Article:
A Infancy to Innovation Guide is a person available to help you and/or your agency or department navigate an unfamiliar system. For example, you can contact a guide to obtain suggestions, advice, or recommendations regarding who you should contact in order to establish a partnership related to the Infancy to Innovation framework. This relationship could be as straightforward as a faculty member seeking out a community group to partner during the grant writing process or a community member trying to find expert advice on a policy issue. Infancy to Innovation guides can be found in the university as well as in the community; they can be thought of as aids, brokers, or "critical bridge" people.

Although the Infancy to Innovation framework aims to create systemic change to support healthy child and youth development at the organizational, system, and community level, we appreciate that the underpinnings of such changes are often face-to-face, individual relationships and efforts.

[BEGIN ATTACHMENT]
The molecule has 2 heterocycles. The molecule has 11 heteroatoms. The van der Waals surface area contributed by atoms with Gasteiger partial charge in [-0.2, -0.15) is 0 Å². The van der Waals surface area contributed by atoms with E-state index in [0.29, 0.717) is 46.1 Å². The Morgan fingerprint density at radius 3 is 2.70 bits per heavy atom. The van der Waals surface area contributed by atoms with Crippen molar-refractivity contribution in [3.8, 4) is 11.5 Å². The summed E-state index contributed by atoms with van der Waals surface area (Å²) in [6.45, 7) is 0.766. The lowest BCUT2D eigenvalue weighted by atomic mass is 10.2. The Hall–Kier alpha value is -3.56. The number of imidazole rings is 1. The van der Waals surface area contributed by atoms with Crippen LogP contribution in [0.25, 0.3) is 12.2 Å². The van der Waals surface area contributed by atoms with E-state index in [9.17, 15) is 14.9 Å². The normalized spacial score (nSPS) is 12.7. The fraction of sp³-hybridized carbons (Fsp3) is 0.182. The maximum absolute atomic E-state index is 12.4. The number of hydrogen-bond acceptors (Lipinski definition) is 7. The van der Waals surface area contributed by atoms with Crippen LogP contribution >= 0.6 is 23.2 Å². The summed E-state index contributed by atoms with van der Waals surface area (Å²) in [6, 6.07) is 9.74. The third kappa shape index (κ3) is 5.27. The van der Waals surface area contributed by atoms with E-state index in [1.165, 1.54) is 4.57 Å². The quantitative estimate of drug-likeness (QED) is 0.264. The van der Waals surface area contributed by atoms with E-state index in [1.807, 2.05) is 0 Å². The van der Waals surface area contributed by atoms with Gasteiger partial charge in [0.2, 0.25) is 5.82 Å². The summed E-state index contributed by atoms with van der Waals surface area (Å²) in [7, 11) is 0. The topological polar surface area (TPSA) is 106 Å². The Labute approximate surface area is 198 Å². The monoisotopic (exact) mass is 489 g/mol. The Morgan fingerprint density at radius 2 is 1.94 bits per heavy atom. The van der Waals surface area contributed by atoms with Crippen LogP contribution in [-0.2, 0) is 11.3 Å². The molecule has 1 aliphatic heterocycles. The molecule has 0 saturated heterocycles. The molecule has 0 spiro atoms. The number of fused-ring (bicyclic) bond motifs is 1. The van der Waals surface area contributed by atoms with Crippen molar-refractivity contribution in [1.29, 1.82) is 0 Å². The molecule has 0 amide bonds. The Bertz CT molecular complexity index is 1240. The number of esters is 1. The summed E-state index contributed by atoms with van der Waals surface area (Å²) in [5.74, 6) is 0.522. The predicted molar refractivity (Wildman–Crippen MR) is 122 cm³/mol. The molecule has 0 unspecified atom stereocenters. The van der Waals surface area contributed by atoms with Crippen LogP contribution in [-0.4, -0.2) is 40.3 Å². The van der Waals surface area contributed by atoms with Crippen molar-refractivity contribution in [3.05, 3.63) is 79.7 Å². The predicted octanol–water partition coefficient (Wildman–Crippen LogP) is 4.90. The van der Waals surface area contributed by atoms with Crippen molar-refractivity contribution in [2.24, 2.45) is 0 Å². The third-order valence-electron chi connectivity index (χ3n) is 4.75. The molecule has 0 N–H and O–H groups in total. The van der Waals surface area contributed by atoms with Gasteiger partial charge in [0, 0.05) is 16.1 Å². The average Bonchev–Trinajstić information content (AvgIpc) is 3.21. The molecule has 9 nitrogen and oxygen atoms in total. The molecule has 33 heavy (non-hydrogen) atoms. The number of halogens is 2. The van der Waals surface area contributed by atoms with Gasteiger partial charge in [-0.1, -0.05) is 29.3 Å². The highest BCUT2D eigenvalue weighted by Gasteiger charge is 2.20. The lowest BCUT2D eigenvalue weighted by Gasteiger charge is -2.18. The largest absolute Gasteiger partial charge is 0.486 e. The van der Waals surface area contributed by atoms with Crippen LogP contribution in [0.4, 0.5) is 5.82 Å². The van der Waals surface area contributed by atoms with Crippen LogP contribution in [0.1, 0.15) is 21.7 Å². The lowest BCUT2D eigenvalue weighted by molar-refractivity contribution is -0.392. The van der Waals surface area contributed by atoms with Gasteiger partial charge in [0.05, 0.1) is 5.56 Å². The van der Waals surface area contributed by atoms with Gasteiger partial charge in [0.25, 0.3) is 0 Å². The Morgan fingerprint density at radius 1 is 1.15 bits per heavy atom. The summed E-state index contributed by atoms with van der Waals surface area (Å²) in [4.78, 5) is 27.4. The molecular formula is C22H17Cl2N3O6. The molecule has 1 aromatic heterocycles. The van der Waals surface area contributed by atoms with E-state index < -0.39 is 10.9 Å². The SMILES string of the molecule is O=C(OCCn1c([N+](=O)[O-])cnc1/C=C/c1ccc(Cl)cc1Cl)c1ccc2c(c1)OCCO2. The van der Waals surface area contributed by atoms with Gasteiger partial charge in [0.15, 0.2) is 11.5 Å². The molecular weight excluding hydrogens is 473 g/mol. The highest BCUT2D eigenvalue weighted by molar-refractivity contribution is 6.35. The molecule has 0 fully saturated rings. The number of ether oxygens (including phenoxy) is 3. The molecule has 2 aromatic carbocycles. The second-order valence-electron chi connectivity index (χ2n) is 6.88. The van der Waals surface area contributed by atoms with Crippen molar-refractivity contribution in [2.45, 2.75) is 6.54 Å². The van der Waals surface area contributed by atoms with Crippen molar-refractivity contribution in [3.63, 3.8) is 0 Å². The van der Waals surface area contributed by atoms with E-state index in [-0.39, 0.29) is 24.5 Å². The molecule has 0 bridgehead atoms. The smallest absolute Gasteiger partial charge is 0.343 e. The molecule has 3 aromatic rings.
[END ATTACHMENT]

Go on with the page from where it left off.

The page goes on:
Susan Ostrander, in her article on university-community partnerships, Democracy, Civic Society, and the University: A Comparative Study of Civic Engagement on Five Campuses (2004), recommends that collaboration involve both freestanding associations joining community and university, with university staff and community members who serve as "critical bridge persons." The Infancy to Innovation framework takes Ostrander's proposal a step further in the creation of a website that aids in the development of an organizational structure to support sustainable engagement and enact the necessary changes at the system level.

The website emphasizes the need to institutionalize university-community partnerships as well as maintain connections among universities and communities on multiple levels. Infancy to Innovation guides offer a means to overcome many of the common challenges to university and community partnerships.

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